Published: Fri, July 14, 2017
Science | By Hubert Green

Earth's last survivors of an apocalyptic event will be water bears

Earth's last survivors of an apocalyptic event will be water bears

The British and U.S. scientists looked at the likelihood of tardigrades meeting a premature end as a result of extreme cosmic cataclysms such as exploding stars, giant asteroid impacts or gamma ray bursts - incredibly powerful eruptions of energy linked to the formation of black holes.

The famously hardy and arguably quite cute animal, which grows to a maximum length of half a millimetre, can live for up to 30 years without food or water, endure temperatures of up to 150 degrees and is so at home in the frozen vacuum of space that it has been known to mate.

The study, which was conducted by a team from Oxford University, examined a series of apocalyptic catastrophes and evaluated whether or not this creature could survive them.

In order to boil the oceans an exploding star would need to be 0.14 light-years away.

However, the hardy tardigrade could potentially survive even this.

Three possible cataclysmic events - an asteroid impact, a supernova and a gamma ray burst - were considered by the study.

"There are many more resilient species' on earth".

Physicist Dr David Sloan, co-author of the paper, said that he and his colleagues set out to see "just how fragile this hardiest life is".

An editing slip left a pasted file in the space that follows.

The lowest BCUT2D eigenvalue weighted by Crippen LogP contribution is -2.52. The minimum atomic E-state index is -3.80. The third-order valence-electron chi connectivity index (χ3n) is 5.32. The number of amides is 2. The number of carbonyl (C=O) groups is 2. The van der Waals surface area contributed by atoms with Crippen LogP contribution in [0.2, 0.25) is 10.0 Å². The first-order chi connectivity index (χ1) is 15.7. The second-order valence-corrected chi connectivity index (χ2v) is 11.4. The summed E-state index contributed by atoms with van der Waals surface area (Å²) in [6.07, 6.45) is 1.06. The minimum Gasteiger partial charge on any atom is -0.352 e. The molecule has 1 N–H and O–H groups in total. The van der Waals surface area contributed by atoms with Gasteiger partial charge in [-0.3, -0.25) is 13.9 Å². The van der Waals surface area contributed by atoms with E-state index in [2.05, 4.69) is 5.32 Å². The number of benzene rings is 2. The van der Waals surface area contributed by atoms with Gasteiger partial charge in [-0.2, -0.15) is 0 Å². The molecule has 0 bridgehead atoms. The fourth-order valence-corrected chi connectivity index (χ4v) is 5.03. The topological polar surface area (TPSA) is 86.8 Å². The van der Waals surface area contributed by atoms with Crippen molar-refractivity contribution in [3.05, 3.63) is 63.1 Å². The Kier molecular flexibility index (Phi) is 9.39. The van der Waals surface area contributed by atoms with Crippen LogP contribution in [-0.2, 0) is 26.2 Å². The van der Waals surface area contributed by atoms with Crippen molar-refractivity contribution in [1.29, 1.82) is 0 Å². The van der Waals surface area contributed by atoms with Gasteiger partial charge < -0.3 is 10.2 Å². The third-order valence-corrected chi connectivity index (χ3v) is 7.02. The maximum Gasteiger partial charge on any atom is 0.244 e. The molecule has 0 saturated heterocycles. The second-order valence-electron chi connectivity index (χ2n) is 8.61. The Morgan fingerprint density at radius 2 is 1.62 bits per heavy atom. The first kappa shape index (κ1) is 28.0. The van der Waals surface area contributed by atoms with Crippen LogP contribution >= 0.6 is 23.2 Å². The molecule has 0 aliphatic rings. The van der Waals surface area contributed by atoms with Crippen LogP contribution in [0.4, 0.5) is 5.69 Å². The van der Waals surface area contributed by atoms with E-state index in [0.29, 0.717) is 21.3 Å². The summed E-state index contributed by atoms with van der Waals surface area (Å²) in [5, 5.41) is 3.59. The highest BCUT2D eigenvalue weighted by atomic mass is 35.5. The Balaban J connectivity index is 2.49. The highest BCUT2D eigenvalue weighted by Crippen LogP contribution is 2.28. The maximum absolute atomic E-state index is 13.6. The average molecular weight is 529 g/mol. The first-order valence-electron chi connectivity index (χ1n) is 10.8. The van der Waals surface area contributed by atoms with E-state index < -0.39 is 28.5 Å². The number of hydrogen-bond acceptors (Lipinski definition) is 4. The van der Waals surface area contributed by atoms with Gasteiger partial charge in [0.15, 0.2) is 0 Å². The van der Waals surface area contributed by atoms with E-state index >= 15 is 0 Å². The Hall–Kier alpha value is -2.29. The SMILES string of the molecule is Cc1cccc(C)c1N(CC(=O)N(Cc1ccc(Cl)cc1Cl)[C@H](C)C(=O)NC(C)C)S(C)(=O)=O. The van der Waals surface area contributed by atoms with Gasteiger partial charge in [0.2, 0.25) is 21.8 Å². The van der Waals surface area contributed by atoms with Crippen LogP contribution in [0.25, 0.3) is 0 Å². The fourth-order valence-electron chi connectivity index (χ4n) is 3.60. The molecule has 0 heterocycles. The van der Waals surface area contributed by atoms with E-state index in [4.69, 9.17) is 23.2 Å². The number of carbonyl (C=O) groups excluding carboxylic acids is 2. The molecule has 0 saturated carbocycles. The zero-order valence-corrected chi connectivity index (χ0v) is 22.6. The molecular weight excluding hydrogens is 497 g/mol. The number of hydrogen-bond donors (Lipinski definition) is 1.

Earth's last survivors of an apocalyptic event will be water bears
Earth's last survivors of an apocalyptic event will be water bears

In highlighting the resilience of life in general, the research broadens the scope of life beyond Earth, within and outside of this solar system.

"To our surprise, we found that although nearby supernovas or large asteroid impacts would be catastrophic for people, tardigrades could be unaffected", he added. These explosions occur when enormous stars collapse or neutron stars collide; they're even rarer than supernovae, and astronomers have only seen them in distant galaxies.

None of the events - which would wipe out many species on Earth, humans included - would be powerful enough to "boil off" the planet's oceans. But the fact that tardigrades are so resistant to other potential apocalypses in the interim implies that "life is tough, once it gets going", Shostak says. There are many more resilient species' on earth.

While research has looked at the various ways human life will go extinct, very little academic work has looked at what it would take to extinguish all life on earth, according to the study.

Co-author Dr Rafael Alves Batista, also from Oxford University, said the ability of tardigrades to survive should spur on the search for life on Mars. Even subtle changes to our environment can have a drastic effect on our health.

"There is a third scenario, where life continues around geothermal vents on a rogue planet until capture by a new host system, or the source of heat is extinguished... life could [endure] on a rogue planet long enough for it to be recaptured [into another solar system]."
Professor Abraham Loeb, co-author and chair of the Astronomy department at Harvard University, said: 'It is hard to eliminate all forms of life from a habitable planet. "The history of Mars indicates that it once had an atmosphere that could have supported life, albeit under extreme conditions".

Subsurface oceans believed to exist on Jupiter's moon Europa and Saturn's Enceladus, "would have conditions similar to the deep oceans of Earth where tardigrades are found", said the authors.

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